As usual for this time of day, the house was empty when they arrived. As he threw Rex’s jacket onto the living room couch, Rune remembered his being there just a few days ago, with Annie. He thought about telling Rex what they’d done in the time they had alone before his mother had arrived from work. There would be a certain power released in that revelation, he wouldn’t even have asked Rex to keep it to himself, rather he’d want his friend to inject that story back into the rumor mill, let it stand triumphantly as a lighthouse of truth amid the sea of lies and innuendo. Of course few would care about the truth, but he would know. And Annie. And their teammates on the fencing team. The only people, outside Rune’s family, who mattered to him.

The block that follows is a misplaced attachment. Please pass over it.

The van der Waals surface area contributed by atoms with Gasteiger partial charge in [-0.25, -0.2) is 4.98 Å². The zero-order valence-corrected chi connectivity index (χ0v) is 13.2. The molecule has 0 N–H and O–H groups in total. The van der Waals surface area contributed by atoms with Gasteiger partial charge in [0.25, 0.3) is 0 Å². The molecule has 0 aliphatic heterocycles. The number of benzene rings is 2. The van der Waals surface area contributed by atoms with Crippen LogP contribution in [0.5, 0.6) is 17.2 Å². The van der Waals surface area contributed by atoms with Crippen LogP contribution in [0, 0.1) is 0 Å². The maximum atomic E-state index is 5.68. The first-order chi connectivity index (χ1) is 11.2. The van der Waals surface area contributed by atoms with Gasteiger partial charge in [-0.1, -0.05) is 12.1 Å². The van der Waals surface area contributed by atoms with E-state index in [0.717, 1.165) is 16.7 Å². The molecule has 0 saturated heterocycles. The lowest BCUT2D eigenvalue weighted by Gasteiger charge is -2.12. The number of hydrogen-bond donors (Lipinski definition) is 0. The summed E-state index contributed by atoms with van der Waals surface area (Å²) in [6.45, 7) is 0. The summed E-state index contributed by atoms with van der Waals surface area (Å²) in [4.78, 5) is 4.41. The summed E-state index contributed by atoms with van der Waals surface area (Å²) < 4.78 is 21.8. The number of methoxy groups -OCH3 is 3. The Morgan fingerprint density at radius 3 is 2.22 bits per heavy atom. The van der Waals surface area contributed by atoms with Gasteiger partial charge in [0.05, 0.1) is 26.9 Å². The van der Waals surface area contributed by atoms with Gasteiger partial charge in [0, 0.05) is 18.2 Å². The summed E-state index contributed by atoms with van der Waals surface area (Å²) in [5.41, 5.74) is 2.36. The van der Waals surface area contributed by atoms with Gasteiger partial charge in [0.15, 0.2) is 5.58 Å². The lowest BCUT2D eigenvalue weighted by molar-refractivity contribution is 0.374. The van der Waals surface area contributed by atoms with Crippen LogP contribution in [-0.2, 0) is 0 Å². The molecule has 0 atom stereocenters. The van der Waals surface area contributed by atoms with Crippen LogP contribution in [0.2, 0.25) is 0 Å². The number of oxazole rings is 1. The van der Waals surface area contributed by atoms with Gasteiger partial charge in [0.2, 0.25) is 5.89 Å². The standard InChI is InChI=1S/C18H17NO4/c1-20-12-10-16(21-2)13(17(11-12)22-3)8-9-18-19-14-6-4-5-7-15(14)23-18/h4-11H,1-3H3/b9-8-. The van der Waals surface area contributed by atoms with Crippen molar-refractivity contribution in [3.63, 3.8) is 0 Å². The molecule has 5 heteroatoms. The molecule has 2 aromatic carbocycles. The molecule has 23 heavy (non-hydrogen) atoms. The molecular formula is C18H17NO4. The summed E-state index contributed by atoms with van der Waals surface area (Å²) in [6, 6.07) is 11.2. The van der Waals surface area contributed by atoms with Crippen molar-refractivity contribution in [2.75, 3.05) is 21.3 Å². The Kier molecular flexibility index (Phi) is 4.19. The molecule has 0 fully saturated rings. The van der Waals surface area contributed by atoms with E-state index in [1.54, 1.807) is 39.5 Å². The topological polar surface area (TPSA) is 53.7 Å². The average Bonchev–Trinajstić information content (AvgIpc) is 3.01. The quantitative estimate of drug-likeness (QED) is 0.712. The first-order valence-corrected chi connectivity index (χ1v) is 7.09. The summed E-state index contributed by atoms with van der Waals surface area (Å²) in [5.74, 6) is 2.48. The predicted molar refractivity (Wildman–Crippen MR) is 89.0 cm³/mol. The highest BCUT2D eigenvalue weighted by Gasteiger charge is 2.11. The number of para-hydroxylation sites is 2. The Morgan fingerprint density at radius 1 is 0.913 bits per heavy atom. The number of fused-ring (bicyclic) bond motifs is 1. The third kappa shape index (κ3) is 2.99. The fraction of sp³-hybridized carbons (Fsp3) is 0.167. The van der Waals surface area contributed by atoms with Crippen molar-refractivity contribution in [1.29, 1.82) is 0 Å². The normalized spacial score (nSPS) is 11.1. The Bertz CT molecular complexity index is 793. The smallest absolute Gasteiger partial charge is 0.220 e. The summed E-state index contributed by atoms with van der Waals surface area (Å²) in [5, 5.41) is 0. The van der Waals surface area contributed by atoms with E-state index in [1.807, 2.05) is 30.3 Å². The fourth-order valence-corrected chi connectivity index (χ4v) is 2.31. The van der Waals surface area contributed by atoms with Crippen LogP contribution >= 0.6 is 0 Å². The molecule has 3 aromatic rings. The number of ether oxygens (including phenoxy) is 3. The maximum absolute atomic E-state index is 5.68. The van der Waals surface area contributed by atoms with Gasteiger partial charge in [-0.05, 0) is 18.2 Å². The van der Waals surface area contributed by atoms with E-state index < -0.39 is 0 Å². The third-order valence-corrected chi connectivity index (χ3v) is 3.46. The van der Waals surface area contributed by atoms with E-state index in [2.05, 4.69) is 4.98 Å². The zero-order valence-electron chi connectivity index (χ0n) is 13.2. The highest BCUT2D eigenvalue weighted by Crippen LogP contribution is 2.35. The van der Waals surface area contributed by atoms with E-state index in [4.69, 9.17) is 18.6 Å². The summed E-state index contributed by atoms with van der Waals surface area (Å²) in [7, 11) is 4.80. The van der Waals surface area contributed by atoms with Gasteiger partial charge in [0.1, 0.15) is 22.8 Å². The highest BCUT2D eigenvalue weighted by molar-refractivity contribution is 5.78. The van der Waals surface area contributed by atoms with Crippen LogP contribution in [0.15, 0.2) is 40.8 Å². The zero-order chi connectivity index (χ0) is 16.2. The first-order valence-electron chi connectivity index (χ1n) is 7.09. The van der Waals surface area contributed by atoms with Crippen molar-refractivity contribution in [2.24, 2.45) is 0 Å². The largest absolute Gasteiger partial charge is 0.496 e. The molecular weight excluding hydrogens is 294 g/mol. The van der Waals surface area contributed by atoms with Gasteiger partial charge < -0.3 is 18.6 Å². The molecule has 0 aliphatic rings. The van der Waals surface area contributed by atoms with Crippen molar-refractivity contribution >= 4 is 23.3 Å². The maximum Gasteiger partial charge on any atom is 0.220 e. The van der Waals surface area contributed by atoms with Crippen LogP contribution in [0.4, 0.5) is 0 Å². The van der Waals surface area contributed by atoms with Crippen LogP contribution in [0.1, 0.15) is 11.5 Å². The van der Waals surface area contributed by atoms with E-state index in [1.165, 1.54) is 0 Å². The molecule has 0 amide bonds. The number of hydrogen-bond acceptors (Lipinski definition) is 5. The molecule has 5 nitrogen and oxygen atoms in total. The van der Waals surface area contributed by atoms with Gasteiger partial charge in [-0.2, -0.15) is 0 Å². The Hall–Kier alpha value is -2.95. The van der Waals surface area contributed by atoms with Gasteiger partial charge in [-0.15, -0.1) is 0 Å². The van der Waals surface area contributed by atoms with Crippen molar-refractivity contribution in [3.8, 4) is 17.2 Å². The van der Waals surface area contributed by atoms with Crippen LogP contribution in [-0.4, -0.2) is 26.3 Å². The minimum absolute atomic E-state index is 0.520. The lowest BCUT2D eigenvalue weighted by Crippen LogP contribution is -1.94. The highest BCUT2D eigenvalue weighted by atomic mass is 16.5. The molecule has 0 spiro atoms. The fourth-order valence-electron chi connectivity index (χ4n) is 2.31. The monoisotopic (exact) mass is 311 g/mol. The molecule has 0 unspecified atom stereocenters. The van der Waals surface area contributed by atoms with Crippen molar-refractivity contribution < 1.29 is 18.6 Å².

But he walked away from the couch. In the end, he suspected there was more power in withholding the secret than in setting it free.
“It’s in the basement.” Rune opened a door next to the kitchen, narrow stairs leading down; walked down two steps, footfalls echoing in the darkness, then flipped a light switch on the wall to his right. Rex followed, ducking his head to avoid hitting the ceiling. The basement was a cold gray room of concrete walls and floor, and smelled of laundry detergent.
Rex followed his friend around the stairway, past a matching white pair of washing and drying machines (bed linens piled on top of each) — he noted a large floor drain in the middle of the basement — Rune pulled a string over his head, illuminating an area of metal shelving. Rune reached to the top shelf, pulled down a long narrow bag, red with white lines and lettering.
Rex’s eyes widened. “Is that — ”
“Exactly what you think it is.” Rune lowered the bag onto the floor, pulled open its zipper, and with a satisfied smile on his face, lifted an object from the bag, and handed it to Rex.